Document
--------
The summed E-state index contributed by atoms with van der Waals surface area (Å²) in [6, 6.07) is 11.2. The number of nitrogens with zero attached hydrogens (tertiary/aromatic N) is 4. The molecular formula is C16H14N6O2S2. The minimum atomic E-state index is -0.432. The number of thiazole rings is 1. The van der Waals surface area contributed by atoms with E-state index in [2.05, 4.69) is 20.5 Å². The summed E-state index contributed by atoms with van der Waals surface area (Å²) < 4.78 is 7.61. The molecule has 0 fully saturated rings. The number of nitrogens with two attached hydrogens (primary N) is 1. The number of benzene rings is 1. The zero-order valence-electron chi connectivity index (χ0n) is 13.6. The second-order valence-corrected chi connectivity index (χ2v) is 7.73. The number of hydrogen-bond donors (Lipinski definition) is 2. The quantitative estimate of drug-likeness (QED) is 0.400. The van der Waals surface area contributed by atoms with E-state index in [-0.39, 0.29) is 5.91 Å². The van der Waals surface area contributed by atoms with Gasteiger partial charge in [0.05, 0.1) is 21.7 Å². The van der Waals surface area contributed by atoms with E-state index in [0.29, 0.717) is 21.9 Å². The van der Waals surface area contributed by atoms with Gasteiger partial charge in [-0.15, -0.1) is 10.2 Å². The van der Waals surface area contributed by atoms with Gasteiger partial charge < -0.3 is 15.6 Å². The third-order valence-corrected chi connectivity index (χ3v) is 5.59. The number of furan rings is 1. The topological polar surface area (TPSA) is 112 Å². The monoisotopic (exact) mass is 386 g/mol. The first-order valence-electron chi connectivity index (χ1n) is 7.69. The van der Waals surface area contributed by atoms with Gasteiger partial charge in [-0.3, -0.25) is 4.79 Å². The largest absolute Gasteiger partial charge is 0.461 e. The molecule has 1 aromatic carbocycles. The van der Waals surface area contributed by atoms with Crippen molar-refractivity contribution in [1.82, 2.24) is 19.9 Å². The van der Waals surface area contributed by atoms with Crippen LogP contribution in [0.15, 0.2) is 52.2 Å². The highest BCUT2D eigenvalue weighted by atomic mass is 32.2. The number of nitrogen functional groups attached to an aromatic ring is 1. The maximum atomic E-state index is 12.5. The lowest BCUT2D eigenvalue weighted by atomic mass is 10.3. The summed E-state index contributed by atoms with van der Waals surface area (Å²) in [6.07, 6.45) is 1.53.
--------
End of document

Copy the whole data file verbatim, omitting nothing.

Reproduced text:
The summed E-state index contributed by atoms with van der Waals surface area (Å²) in [6, 6.07) is 11.2. The number of nitrogens with zero attached hydrogens (tertiary/aromatic N) is 4. The molecular formula is C16H14N6O2S2. The minimum atomic E-state index is -0.432. The number of thiazole rings is 1. The van der Waals surface area contributed by atoms with E-state index in [2.05, 4.69) is 20.5 Å². The summed E-state index contributed by atoms with van der Waals surface area (Å²) < 4.78 is 7.61. The molecule has 0 fully saturated rings. The number of nitrogens with two attached hydrogens (primary N) is 1. The number of benzene rings is 1. The zero-order valence-electron chi connectivity index (χ0n) is 13.6. The second-order valence-corrected chi connectivity index (χ2v) is 7.73. The number of hydrogen-bond donors (Lipinski definition) is 2. The quantitative estimate of drug-likeness (QED) is 0.400. The van der Waals surface area contributed by atoms with E-state index in [-0.39, 0.29) is 5.91 Å². The van der Waals surface area contributed by atoms with Gasteiger partial charge in [0.05, 0.1) is 21.7 Å². The van der Waals surface area contributed by atoms with E-state index in [0.29, 0.717) is 21.9 Å². The van der Waals surface area contributed by atoms with Gasteiger partial charge in [-0.15, -0.1) is 10.2 Å². The van der Waals surface area contributed by atoms with Gasteiger partial charge < -0.3 is 15.6 Å². The third-order valence-corrected chi connectivity index (χ3v) is 5.59. The number of furan rings is 1. The topological polar surface area (TPSA) is 112 Å². The monoisotopic (exact) mass is 386 g/mol. The first-order valence-electron chi connectivity index (χ1n) is 7.69. The van der Waals surface area contributed by atoms with Gasteiger partial charge in [-0.3, -0.25) is 4.79 Å². The largest absolute Gasteiger partial charge is 0.461 e. The molecule has 1 aromatic carbocycles. The van der Waals surface area contributed by atoms with Crippen molar-refractivity contribution in [1.82, 2.24) is 19.9 Å². The van der Waals surface area contributed by atoms with Crippen LogP contribution in [0.15, 0.2) is 52.2 Å². The highest BCUT2D eigenvalue weighted by atomic mass is 32.2. The number of nitrogen functional groups attached to an aromatic ring is 1. The maximum atomic E-state index is 12.5. The lowest BCUT2D eigenvalue weighted by atomic mass is 10.3. The summed E-state index contributed by atoms with van der Waals surface area (Å²) in [6.07, 6.45) is 1.53.